As the general election gets under way, Obama's main line on his prospective rival appears to be that time-honored political trope, My Opponent Is a Dangerous Radical (with a dash of My Opponent Is a Strange Weirdo thrown in). It's a favorite line of Romney and the Republicans as well -- that Obama is a socialist taking the country off a cliff -- so turnabout is fair play.

But it's remarkable how explicitly Obama is seeking to play on Republicans' turf, embracing the core tenets of GOP philosophy and arguing merely that they need to be tempered or compromised -- not that they're wrong. It is a sign, perhaps, of the extent to which Republicans have won the debate over whether things like deficit reduction are important goals, or at least the extent to which Obama believes they have.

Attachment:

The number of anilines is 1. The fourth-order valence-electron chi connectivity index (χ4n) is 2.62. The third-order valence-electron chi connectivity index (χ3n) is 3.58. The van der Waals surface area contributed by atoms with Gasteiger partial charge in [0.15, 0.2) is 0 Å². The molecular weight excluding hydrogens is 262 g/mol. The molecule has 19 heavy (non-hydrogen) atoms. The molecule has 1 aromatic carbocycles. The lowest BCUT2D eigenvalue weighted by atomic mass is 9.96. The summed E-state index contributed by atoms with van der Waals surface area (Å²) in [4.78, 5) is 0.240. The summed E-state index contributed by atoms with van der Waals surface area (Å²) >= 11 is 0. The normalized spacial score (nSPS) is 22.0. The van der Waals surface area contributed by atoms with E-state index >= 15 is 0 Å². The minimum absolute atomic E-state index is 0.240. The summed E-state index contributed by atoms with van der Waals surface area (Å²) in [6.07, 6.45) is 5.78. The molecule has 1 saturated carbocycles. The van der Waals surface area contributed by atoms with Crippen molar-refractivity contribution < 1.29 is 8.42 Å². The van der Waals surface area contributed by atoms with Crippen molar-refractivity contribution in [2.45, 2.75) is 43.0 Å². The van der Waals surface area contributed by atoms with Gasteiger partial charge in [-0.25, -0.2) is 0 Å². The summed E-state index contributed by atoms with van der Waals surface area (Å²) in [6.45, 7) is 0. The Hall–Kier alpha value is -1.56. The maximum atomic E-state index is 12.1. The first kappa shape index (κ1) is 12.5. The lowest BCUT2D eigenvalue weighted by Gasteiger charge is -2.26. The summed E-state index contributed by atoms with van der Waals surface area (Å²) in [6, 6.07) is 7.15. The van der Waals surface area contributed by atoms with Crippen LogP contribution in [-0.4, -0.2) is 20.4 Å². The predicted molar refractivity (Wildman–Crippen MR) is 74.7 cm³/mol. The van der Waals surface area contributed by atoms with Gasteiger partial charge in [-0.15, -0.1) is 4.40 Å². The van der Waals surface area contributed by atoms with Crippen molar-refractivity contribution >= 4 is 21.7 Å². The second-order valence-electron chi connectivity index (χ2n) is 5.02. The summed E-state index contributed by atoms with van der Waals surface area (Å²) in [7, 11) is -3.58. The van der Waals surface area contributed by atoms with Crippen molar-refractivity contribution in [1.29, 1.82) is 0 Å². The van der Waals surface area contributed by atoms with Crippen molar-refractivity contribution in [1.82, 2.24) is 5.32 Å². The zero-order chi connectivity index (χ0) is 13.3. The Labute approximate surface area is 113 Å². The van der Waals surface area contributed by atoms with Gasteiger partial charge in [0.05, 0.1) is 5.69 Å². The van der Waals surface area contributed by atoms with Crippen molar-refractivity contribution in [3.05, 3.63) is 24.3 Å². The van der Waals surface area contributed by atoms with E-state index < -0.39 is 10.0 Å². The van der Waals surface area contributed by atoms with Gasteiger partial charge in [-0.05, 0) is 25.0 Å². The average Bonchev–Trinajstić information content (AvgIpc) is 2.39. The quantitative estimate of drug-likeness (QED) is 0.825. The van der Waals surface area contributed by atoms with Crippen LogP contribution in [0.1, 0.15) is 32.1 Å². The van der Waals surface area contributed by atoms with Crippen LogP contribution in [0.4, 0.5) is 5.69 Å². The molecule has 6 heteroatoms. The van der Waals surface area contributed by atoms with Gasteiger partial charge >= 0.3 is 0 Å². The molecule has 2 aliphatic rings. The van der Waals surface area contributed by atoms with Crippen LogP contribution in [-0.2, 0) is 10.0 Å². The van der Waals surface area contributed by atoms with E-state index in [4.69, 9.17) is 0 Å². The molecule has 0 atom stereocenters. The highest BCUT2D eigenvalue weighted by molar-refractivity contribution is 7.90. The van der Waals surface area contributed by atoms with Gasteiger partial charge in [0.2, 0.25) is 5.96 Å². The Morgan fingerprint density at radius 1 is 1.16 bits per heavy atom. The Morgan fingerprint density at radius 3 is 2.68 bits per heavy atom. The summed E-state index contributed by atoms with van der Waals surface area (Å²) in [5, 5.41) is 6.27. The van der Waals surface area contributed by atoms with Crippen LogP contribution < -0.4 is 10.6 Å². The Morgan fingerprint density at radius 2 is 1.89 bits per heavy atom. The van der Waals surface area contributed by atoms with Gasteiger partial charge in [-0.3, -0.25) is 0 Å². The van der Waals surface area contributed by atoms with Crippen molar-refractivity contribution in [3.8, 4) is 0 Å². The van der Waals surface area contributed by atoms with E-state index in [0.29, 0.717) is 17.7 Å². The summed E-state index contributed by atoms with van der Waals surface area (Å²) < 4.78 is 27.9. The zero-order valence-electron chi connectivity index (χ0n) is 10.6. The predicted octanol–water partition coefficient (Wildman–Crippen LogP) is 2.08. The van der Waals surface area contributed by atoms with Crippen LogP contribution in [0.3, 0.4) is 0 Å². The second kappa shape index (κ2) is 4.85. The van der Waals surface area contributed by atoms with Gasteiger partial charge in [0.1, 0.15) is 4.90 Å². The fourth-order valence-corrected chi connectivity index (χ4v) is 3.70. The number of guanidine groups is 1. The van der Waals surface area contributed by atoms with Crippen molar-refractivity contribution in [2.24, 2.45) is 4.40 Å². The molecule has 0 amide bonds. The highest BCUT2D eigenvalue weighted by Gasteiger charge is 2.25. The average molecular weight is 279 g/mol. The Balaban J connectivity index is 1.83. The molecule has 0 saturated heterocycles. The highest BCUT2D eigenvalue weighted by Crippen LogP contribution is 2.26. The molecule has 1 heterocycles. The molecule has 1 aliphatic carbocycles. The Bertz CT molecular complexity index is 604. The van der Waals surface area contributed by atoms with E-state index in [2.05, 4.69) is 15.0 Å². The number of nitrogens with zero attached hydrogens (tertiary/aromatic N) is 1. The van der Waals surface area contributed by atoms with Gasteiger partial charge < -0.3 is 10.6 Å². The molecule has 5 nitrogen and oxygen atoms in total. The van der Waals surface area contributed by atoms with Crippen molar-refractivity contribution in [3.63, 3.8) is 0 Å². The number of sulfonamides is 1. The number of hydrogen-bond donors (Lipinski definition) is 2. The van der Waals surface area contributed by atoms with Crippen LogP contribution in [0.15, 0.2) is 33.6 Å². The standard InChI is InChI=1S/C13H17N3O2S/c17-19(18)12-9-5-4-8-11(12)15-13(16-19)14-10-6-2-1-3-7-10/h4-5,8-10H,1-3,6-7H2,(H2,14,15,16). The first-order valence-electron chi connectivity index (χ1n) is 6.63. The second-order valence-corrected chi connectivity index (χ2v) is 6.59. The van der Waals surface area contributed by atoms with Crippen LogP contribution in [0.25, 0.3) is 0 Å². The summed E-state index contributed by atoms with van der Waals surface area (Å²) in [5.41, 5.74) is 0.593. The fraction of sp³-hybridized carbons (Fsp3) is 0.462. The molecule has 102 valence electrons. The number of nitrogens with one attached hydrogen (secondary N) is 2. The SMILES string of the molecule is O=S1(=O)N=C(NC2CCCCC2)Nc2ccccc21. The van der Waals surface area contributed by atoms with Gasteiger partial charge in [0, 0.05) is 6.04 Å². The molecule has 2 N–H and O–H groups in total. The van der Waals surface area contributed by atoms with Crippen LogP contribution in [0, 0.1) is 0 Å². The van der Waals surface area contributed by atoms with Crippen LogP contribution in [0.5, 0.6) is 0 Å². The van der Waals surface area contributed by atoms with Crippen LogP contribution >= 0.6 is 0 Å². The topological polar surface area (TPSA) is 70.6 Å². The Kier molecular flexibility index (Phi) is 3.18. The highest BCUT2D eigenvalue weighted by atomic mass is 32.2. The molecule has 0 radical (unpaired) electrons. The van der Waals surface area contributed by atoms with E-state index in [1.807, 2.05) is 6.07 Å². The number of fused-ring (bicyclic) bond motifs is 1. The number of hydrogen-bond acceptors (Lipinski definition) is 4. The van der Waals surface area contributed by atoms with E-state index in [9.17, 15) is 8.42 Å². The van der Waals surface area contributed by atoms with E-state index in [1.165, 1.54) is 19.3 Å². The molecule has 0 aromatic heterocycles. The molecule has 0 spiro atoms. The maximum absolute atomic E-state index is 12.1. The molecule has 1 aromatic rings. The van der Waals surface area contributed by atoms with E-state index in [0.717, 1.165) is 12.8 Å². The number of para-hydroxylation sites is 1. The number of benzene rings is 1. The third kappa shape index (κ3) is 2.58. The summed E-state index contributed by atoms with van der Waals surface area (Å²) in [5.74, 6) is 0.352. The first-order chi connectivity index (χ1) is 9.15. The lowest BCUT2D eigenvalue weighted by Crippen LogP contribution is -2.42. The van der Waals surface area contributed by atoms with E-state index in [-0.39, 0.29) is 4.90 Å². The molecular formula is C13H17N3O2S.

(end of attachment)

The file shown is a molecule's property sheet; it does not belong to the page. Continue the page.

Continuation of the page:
Much of Obama's speech was devoted to a savage, irritated excoriation of the House Republicans' proposed budget -- a list of all the government programs that would have to be scaled back or eliminated, from college aid to medical research to national parks. "Over time," he warned, "our weather forecasts would become less accurate because we wouldn't be able to afford to launch new satellites. And that means governors and mayors would have to wait longer to order evacuations in the event of a hurricane."

Obama likened his budget plans to the work of the Bowles-Simpson Commission, noting that the commission actually took a more liberal tack -- more tax hikes and defense cuts -- than Obama himself proposed.

The Ryan plan, Obama charged, is "a Trojan Horse" for proponents of an unworkable trickle-down economic theory. "Disguised as deficit-reduction plans, it is really an attempt to impose a radical vision on our country," he said. "It is thinly veiled social Darwinism. It is antithetical to our entire history as a land of opportunity and upward mobility for everybody who's willing to work for it -- a place where prosperity doesn't trickle down from the top, but grows outward from the heart of the middle class." As if that weren't dire enough, he added, "it is a prescription for decline."